Boxing is often times associated with violence, but when I was introduced to the sport it brought me more peace than anything ever had before. I had to stop and ask myself, why? Why is a violent sport so meditative?
It’s because when you are boxing, there is no room in your mind to think of anything else. The endless daily thought processes, the analyzing, the judging…that all goes out the window when you need to focus on defending yourself. On top of that, there are so many things to learn as far as boxing technique and form goes that your concentration is directed on that the entire time. Boxing truly is an art.
When I first joined Merritt two years ago, I learned how to box from Ron Zwolak. His expertise in and passion for this sport made me love it from the start, but what kept me going was how helpful it was to me when I was going through a tough time. It silenced a lot of negativity in my life and helped train my mind to put life in perspective every single day…so much so that I switched my career over it. I now teach boxing for a living for Merritt, and it has been the biggest blessing life could ever offer me.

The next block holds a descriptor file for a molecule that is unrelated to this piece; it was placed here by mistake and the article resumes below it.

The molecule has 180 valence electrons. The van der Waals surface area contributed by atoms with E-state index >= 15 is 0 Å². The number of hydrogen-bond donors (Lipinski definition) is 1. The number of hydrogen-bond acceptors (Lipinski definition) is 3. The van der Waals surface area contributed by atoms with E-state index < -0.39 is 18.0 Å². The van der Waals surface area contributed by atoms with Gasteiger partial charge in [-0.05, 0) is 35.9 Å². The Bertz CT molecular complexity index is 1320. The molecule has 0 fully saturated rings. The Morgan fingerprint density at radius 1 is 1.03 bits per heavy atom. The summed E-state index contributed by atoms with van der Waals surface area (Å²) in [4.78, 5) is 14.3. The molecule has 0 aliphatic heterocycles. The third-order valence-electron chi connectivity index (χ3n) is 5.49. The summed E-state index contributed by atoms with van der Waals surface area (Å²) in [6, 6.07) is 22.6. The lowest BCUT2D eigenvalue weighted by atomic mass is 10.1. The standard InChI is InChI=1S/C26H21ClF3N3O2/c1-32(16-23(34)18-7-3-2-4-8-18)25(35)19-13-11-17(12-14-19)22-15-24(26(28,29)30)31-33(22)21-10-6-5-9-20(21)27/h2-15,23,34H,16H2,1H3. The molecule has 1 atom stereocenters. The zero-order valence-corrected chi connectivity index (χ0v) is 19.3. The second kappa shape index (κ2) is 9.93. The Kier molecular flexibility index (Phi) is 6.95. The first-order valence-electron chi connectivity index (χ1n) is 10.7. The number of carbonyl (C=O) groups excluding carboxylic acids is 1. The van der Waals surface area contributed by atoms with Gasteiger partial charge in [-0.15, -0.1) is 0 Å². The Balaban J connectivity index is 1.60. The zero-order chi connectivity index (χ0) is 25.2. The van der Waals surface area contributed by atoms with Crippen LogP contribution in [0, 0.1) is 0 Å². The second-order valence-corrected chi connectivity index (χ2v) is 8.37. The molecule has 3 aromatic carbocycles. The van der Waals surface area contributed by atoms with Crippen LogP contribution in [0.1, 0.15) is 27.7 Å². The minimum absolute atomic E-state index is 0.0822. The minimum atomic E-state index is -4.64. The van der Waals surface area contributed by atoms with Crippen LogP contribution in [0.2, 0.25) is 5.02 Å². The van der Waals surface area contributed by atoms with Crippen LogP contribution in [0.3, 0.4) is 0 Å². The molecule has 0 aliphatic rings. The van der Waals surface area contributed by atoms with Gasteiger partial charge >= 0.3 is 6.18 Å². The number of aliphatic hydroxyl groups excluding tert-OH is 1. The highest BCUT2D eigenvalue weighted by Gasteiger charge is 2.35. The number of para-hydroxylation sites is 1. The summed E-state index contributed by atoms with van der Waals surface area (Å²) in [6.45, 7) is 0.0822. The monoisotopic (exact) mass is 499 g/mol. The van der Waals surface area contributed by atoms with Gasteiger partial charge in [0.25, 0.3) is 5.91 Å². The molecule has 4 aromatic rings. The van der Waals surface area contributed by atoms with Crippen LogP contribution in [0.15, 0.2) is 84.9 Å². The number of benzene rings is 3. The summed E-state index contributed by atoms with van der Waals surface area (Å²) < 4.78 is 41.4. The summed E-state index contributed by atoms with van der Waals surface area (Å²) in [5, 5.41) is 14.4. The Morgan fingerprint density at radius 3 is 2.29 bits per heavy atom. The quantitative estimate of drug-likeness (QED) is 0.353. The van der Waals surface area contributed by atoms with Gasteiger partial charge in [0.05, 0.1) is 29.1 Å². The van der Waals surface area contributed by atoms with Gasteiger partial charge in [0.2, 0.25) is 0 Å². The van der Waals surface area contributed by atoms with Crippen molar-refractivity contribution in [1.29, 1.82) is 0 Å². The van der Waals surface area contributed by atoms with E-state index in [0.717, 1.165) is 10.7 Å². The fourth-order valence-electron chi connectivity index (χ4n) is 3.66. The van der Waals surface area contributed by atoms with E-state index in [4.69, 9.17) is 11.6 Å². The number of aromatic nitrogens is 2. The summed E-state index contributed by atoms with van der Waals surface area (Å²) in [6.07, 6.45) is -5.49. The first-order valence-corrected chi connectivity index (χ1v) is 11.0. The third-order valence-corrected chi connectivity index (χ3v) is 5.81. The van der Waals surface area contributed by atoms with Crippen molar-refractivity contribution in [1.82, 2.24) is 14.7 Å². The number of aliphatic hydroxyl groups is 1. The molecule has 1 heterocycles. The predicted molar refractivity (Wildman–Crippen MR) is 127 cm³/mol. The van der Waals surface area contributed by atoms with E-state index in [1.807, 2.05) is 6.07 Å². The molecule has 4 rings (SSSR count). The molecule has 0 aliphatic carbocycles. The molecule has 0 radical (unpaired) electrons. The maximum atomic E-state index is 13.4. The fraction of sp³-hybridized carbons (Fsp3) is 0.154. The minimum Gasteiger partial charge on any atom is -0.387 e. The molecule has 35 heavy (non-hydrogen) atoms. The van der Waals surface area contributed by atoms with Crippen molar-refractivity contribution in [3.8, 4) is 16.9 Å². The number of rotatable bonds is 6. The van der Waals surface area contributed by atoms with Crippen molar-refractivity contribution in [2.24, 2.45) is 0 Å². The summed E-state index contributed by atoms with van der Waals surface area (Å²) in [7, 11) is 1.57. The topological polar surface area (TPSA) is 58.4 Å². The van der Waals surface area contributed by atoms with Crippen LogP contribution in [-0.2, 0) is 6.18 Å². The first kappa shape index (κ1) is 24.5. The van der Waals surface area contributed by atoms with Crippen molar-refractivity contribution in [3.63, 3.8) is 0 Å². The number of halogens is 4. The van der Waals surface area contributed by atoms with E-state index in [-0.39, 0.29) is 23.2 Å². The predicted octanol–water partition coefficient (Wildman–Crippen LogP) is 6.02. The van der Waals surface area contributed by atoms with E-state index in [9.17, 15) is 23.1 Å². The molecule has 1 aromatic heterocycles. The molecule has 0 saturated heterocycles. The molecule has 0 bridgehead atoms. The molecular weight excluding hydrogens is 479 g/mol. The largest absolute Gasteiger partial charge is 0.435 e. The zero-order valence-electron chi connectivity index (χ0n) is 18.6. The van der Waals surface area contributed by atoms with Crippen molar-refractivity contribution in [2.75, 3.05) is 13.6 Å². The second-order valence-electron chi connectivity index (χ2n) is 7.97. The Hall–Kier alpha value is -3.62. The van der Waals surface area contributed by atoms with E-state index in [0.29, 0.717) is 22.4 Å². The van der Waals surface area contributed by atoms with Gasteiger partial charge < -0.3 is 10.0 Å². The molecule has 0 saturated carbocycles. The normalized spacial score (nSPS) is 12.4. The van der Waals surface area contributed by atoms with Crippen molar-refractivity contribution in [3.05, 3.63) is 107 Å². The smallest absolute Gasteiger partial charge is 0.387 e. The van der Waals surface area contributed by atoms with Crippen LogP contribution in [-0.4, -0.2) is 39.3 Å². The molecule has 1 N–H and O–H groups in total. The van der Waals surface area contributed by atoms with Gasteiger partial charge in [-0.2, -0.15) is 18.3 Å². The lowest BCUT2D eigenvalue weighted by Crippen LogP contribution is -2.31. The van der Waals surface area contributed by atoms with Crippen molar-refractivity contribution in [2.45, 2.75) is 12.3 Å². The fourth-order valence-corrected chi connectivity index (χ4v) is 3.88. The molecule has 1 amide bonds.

The author with fellow Merritt Clubs trainer and boxing coach Ron Zwolak
When new clients start training with me, I frequently get the line, “There are so many things to think about!” And it’s true. There are! But that’s the beauty of it and why boxing is like a meditation. It requires a big chunk of your mind’s energy to focus on the task at hand. The definition of meditation is “to engage in mental exercise (such as concentration on one's breathing or repetition of a mantra) for the purpose of reaching a heightened level of spiritual awareness.” Although people don’t typically get into boxing purely for the sake of increasing spiritual awareness, I think it is often a by-product. I know it was for me, and I know now that it is possible and probable to find peace through boxing.